[Story contributed by John Emmeus Davis, 2015]
At one emotional pole of the Coalition experience was the gravity and ferocity of the organization’s founder, Bill Dow. He usually displayed little patience for peers whose personal commitment to the SHC’s Appalachian mission was less focused, less serious than his own. (For good reason did we call him “Dow-Wow”). To Bill’s credit, however, he twice accepted into the organization’s ranks someone whose motivation for going to the mountains was a wee bit different.
Charles Schiff represented, in many ways, the opposite pole of the SHC experience. Nobody enjoyed his summers in Appalachia more. It was his good fortune to have been assigned as a community worker to the Clearfork Valley where Marie Cirillo and her allies had spent several years doing grassroots organizing. Before Charles ever set foot in Clairfield, they had established a couple of health councils, a community-controlled clinic, a community development corporation, and had laid the foundation for the health fairs headed their way.
While his counterparts in other communities were starting from scratch, therefore, Charles found himself in a place where the usual SHC prep work had already been done. That left him with plenty of time to pursue his own quirky interests. Like a kid in a cultural candy store, he happily immersed himself in the music, crafts, foods, flora, and folklore of Appalachia.
To the surprise of nearly everyone, Bill Dow in particular, whose own response to his wayward colleague was generally one of tolerant bemusement or occasional exasperation, Charles was warmly welcomed by a backwoods people with a deserved reputation for being deeply suspicious of strangers. And nobody in the memory of these isolated mountain communities was stranger than Charles.
Here was a wiry, curly-haired Jewish guy from Florida with a penchant for removing his shoes to walk barefoot in the woods. His favored method for washing clothes was to find the rare house with an indoor shower – or head to a state park with a public shower – sprinkle detergent on the floor, spread his clothes near the drain, and stomp them clean. He would romp with the youngest kids and listen raptly to the yarns of the wheezing coal miners. He would enter a house way back in the hills, sniff the air, and make a beeline for the kitchen. After begging to know what was cooking and how it was being prepared, he would pick up a spoon or reach in with his fingers, sampling whatever was on the stove.
He learned to whittle and to play the fiddle, repeating with delight the advice of the old-timer who was teaching him to play: “Any damn fool can figure out where to put his fingers; the music is in the bow, boy, the music is in the bow.”
Fiddling around was a far cry, of course, from the more intense medical, legal, and political pursuits of the SHC’s other members, performed some days to the point of exhaustion. But Charles was always a bit out of step, dancing to a tune only he could hear.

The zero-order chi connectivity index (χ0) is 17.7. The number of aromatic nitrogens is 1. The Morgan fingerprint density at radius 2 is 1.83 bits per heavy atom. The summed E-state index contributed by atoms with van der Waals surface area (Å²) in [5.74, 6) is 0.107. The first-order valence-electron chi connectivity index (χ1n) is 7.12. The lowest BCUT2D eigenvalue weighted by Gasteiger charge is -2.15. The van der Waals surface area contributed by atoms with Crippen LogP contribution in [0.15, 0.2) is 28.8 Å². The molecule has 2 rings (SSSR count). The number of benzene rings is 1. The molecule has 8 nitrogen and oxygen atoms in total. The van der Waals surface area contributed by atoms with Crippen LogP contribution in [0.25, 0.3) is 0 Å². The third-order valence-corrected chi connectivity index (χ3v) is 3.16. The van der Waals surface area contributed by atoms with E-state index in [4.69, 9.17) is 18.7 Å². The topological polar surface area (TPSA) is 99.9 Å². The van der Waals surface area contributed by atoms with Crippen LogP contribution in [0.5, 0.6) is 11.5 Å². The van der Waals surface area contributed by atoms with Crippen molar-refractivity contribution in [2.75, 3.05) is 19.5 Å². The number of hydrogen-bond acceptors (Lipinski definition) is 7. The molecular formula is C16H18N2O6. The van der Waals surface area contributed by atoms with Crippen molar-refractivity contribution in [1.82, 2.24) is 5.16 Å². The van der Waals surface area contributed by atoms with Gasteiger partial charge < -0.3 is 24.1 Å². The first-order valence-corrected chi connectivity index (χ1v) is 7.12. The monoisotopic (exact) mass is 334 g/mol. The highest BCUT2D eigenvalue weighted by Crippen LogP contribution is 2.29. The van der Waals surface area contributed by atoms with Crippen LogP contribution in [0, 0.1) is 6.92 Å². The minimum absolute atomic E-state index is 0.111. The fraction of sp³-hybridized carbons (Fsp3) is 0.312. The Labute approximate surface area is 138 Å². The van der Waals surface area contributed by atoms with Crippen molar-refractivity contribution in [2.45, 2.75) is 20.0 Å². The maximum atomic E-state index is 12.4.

That was made comically clear to me during our week-long SHC orientation at the start of June 1971. As the latest cohort of recruits was preparing for deployment to a dozen communities in the coalfields of Tennessee and Kentucky, a Vanderbilt professor of philosophy was invited to facilitate a collective reflection entitled “Why are we going to Appalachia?”
For over an hour, Dr. Scott led an animated discussion challenging a disparate group of graduate and undergraduate students to examine their motives and expectations for the work ahead. Most were eager to talk. But not Charles, who sat silently in his seat with a puzzled look on his face.
As the meeting broke up, I asked him why he had not said anything. After all, Charles was returning to the Clearfork Valley for a second summer. He surely had insights worth sharing with people who were heading to Appalachia for the first time. He answered by saying, in effect, that he simply couldn’t understand what all the fuss was about. “Why are we going to the mountains? That’s easy. We’re going there to have fun.”
We did have fun of course, although few of us who took ourselves so seriously back then were as ready as Charles to make such a cheeky confession – at least not in the beginning. Indeed, it took a while for the more ardent of Bill Dow’s early recruits to admit that the work we had volunteered to do could be impelled as much by discovery and conviviality as by grim determination. Laughter was okay.
In truth, it did not really take that long. Charles wasn’t the only one who enjoyed the music, hikes, wild ramps, and daily fellowship to be found during the SHC’s forays into Appalachia. He was hardly alone in looking for places to go skinny dipping on a hot summer’s night.
So dependably did the pendulum swing back and forth between working hard and playing hard among the summer warriors of the SHC that I once joked to Tom John after my second tour of duty that the motto for any revolution fomented by the SHC must certainly be Liberte’ Egalite’ Frivolite ‘. He chuckled and agreed (of course).
The dedication and drive of Bill Dow held sway throughout the SHC’s heyday, but fun crept in regardless. It kept us going during long days of work. It drew us back to the mountains again and again. Charles wasn’t entirely wrong after all.